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regular-article-logo Monday, 15 April 2024

Nine injured after explosive goes off during lunchtime rush in Bangalore restaurant

The blast is said to have occurred around 1pm near the handwash area inside the Rameshwaram Cafe in Kundalahalli, Whitefield

K.M. Rakesh Bangalore Published 02.03.24, 08:40 AM
Staff and customers run out of Rameshwaram Cafe in Bangalore after the blast on Friday.

Staff and customers run out of Rameshwaram Cafe in Bangalore after the blast on Friday. PTI picture

A low-intensity blast at a popular vegetarian restaurant in Bangalore’s IT hub of Whitefield during the lunchtime rush on Friday has left nine people injured.

The blast is said to have occurred around 1pm near the handwash area inside the Rameshwaram Cafe in Kundalahalli, Whitefield.

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Chief minister Siddaramaiah hinted that the bomb may have been in a bag left near the wash basin. “It is said there was a bag…. I’m told it was an IED (improvised explosive device),” he said.

Police and emergency services, including a bomb squad and a dog squad that arrived within minutes, sealed the area as the injured — customers and employees — were rushed to nearby hospitals.

The restaurant’s founder and managing director, Divya Raghavendra, ruled out a gas cylinder blast. She said all the gas cylinders were kept at the back of the restaurant, which is not where the blast happened.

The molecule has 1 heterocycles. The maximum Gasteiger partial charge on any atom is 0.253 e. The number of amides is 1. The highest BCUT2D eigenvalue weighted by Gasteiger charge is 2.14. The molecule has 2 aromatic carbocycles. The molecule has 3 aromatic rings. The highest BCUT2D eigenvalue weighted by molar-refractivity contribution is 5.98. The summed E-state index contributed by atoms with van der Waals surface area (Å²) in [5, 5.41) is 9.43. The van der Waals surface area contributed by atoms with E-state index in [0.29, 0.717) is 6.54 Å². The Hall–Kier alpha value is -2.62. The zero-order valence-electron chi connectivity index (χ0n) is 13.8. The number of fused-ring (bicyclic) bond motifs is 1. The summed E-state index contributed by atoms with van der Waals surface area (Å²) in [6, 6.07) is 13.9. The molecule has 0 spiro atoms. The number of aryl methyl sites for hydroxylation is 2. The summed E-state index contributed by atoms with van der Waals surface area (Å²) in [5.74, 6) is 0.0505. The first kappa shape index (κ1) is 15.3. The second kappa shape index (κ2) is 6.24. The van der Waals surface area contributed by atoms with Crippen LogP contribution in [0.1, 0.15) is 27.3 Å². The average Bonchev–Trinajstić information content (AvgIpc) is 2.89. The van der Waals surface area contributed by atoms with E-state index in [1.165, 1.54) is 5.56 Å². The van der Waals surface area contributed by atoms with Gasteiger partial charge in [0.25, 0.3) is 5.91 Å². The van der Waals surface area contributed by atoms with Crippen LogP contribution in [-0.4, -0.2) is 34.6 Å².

Karnataka home minister G. Parameshwar refused to jump to conclusions, telling reporters he would make a statement based on the findings of the police and the
forensic team.

Eyewitnesses from the street outside told reporters they heard the blast and saw the restaurant engulfed in thick smoke as people ran out in panic.

Police personnel at the Rameshwaram Cafe after a blast, in Bengaluru, Friday, March 1, 2024. At least nine people were injured in the blast, according to police.

Police personnel at the Rameshwaram Cafe after a blast, in Bengaluru, Friday, March 1, 2024. At least nine people were injured in the blast, according to police.

Security camera visuals from inside the restaurant showed the blast sending employees and customers, some of whom had queued up at the prepaid counters, running out while a few fell to the ground because of the impact.

Six of the injured were rushed to one hospital and the remaining three to another. Both hospitals confirmed that none of the injuries was life-threatening.

Dr Pradeep Kumar, medical director at Brookefield Hospital where three of the patients were admitted, told reporters that a woman aged around 45 had suffered 40 per cent burns, and another victim had glass-shard injuries.

“She (the woman with 40 per cent burns) has been moved to the ICU since she needs expert care. But her injuries are not life-threatening,” Kumar said.

He added: “From the injuries, this looks like a low-intensity blast. A severe blast would have resulted in rip-off injuries: the skin would have peeled off, the skull would have opened up and there would have been severe bone injuries.”

Kumar said the victims’ clothes would be handed over to the forensic team to help them identify the explosives used.

Some of those taken to the other hospital were bleeding from their injuries, suspected to be the result of shrapnel and glass shards.

All nine injured complained of tinnitus (ringing in the ear) and were in shock, doctors at the two hospitals said.

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